Only one brokerage, OptionsHouse, charges a flat rate—$9.95—regardless of the number of contracts. That makes it the best deal going. Others have either per-contract fees, or a base rate plus a per-contract fee, making them all significantly more expensive. Zecco, TradeKing, ChoiceTrade and Interactive Brokers can execute a 50-contract order for under $40, while it will run you $45-$50 at E*Trade, Schwab, TD Ameritrade, Fimat Preferred Trade, Terra Nova, Fidelity, MB Trading, Lightspeed, and TradeStation.
Siebertnet’s published rate schedule says that customers should call in with large block orders, and they’ll be personally managed by a broker. The fee depends on your overall relationship with the brokerage.
OptionsHouse is new enough that we don’t yet know its track record for price improvement and speed of execution, though. E*Trade turns out to be the cheapest “big name” broker from our list of the best online brokers: A transaction that includes 5,000 shares of stock plus 50 options contracts (such as a covered call or a protective put) would cost you $54.48. The same transaction at Schwab, the most expensive among the group, would be $120.40.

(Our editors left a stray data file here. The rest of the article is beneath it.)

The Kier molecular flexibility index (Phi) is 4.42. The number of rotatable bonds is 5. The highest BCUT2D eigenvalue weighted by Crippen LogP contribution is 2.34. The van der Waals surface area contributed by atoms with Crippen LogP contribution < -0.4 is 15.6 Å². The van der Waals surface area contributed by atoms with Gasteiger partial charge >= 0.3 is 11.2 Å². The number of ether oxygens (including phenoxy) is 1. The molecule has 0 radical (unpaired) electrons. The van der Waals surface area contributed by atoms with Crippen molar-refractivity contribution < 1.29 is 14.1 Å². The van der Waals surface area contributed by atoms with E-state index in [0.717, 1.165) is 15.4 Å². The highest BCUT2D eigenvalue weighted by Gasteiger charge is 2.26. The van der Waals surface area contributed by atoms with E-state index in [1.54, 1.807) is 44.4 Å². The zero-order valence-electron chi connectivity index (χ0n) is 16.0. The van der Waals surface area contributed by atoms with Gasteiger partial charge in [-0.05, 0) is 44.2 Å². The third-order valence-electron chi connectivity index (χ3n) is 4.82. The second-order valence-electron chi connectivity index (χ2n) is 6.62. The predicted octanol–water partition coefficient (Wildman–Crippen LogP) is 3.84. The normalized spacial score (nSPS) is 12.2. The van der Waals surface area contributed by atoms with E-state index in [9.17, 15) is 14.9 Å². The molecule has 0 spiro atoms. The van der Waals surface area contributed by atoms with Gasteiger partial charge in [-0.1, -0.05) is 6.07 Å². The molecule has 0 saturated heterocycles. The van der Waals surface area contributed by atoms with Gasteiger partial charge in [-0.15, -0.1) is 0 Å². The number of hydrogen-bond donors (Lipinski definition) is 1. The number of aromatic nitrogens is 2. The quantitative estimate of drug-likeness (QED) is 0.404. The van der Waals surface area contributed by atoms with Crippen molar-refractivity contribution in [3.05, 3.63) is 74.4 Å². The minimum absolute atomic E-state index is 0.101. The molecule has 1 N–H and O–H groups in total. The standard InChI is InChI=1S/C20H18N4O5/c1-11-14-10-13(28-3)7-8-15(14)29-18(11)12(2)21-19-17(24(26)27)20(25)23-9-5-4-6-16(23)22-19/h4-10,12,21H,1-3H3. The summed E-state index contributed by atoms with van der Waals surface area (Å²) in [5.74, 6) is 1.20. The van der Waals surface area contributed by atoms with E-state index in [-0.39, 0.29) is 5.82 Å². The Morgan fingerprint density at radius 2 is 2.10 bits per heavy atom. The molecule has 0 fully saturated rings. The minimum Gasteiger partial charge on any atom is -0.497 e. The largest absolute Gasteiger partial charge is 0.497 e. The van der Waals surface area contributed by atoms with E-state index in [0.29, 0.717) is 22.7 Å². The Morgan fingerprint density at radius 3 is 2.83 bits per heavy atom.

Published in Barron’s, April 16, 2007. TradeKing corrections ran in the April 23 issue and are included here.
Theresa W. Carey, author of "The Electronic Investor" column in Barron's, has been reviewing sites of interest to online investors since 1991. Welcome to InvestorBrain.com, which brings you news and reviews of tools for investing online.
Copyright 2005-2009, Theresa W. Carey. All Rights Reserved.